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Anna Kavan (born 10 April 1901 as Helen Emily Woods, died 1968) was an English writer.
Her early work, comprising six novels, gave little indication of the style and content of her post-1939 writing. The change of her name to the nom de plume Anna Kavan in 1940 signalled an experimental form, focussed on the 'nocturnal language' of dreams and addiction.
'I Am Lazarus' is a collection of short stories that address the disturbing unreality of mental illness, particularly as a result of [war-related] post traumatic stress disorder.
Kavan travelled extensively during the Second World War, spending 22 months in New Zealand. That country's proximity to Antarctica informed her writing of 'Ice' - the post-apocalyptic novel which won her the Brian Aldiss Science Fiction Book of the Year award in 1967.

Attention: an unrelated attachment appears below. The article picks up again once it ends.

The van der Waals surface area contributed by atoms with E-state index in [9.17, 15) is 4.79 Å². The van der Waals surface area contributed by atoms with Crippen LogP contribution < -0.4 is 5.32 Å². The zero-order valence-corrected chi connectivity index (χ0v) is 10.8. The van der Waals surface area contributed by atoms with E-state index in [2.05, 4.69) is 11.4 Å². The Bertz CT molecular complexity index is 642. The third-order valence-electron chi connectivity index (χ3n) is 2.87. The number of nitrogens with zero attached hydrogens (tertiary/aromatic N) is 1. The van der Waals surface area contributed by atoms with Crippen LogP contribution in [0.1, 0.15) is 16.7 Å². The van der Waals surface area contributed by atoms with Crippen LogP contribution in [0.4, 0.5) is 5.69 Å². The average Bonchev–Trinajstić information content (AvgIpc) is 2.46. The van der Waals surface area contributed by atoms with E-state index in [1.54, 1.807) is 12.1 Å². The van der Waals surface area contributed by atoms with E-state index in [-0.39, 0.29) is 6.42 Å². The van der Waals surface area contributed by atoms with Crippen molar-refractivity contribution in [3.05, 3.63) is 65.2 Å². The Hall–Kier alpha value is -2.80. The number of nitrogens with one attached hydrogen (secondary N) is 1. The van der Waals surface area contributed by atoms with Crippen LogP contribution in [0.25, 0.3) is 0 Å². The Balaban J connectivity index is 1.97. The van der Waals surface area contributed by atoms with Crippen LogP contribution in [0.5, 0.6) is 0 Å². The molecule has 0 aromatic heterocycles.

Kavan's biographical details have until recently been vague and sketchy, but recent discoveries of letters and unpublished manuscripts have shed revealing light on her life and times. Dr Jennifer Sturm of Auckland University has made a recent study of Kavan's writing, and has unearthed significant validation of her biographical details. Kavan is currently enjoying something of a belated interest. London publishers Peter Owen Publishers have for many years flown the Kavan flag and continue to do so, with the recent re-release of 'Ice' and a forthcoming publication of 'Guilty', a new posthumous release of Kavan's work.